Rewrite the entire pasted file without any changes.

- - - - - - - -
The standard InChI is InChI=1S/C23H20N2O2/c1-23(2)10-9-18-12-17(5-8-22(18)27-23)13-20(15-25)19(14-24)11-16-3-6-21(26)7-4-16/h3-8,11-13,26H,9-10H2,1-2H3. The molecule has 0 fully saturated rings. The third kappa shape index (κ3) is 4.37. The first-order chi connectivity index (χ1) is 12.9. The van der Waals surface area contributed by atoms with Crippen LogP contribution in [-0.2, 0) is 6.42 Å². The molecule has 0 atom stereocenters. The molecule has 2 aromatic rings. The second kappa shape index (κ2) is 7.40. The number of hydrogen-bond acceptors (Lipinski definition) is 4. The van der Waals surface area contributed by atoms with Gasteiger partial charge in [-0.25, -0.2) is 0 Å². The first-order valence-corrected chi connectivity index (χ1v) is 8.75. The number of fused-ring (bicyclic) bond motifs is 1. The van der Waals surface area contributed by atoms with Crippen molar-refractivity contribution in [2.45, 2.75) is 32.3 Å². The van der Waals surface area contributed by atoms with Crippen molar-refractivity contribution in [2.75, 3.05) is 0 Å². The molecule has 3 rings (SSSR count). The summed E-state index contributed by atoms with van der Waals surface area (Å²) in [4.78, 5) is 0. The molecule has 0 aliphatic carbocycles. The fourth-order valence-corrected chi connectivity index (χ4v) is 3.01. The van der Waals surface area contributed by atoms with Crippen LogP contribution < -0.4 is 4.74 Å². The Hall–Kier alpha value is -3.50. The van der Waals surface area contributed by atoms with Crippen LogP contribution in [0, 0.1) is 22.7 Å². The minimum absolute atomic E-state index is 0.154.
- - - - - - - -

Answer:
The standard InChI is InChI=1S/C23H20N2O2/c1-23(2)10-9-18-12-17(5-8-22(18)27-23)13-20(15-25)19(14-24)11-16-3-6-21(26)7-4-16/h3-8,11-13,26H,9-10H2,1-2H3. The molecule has 0 fully saturated rings. The third kappa shape index (κ3) is 4.37. The first-order chi connectivity index (χ1) is 12.9. The van der Waals surface area contributed by atoms with Crippen LogP contribution in [-0.2, 0) is 6.42 Å². The molecule has 0 atom stereocenters. The molecule has 2 aromatic rings. The second kappa shape index (κ2) is 7.40. The number of hydrogen-bond acceptors (Lipinski definition) is 4. The van der Waals surface area contributed by atoms with Gasteiger partial charge in [-0.25, -0.2) is 0 Å². The first-order valence-corrected chi connectivity index (χ1v) is 8.75. The number of fused-ring (bicyclic) bond motifs is 1. The van der Waals surface area contributed by atoms with Crippen molar-refractivity contribution in [2.45, 2.75) is 32.3 Å². The van der Waals surface area contributed by atoms with Crippen molar-refractivity contribution in [2.75, 3.05) is 0 Å². The molecule has 3 rings (SSSR count). The summed E-state index contributed by atoms with van der Waals surface area (Å²) in [4.78, 5) is 0. The molecule has 0 aliphatic carbocycles. The fourth-order valence-corrected chi connectivity index (χ4v) is 3.01. The van der Waals surface area contributed by atoms with Crippen LogP contribution < -0.4 is 4.74 Å². The Hall–Kier alpha value is -3.50. The van der Waals surface area contributed by atoms with Crippen LogP contribution in [0, 0.1) is 22.7 Å². The minimum absolute atomic E-state index is 0.154.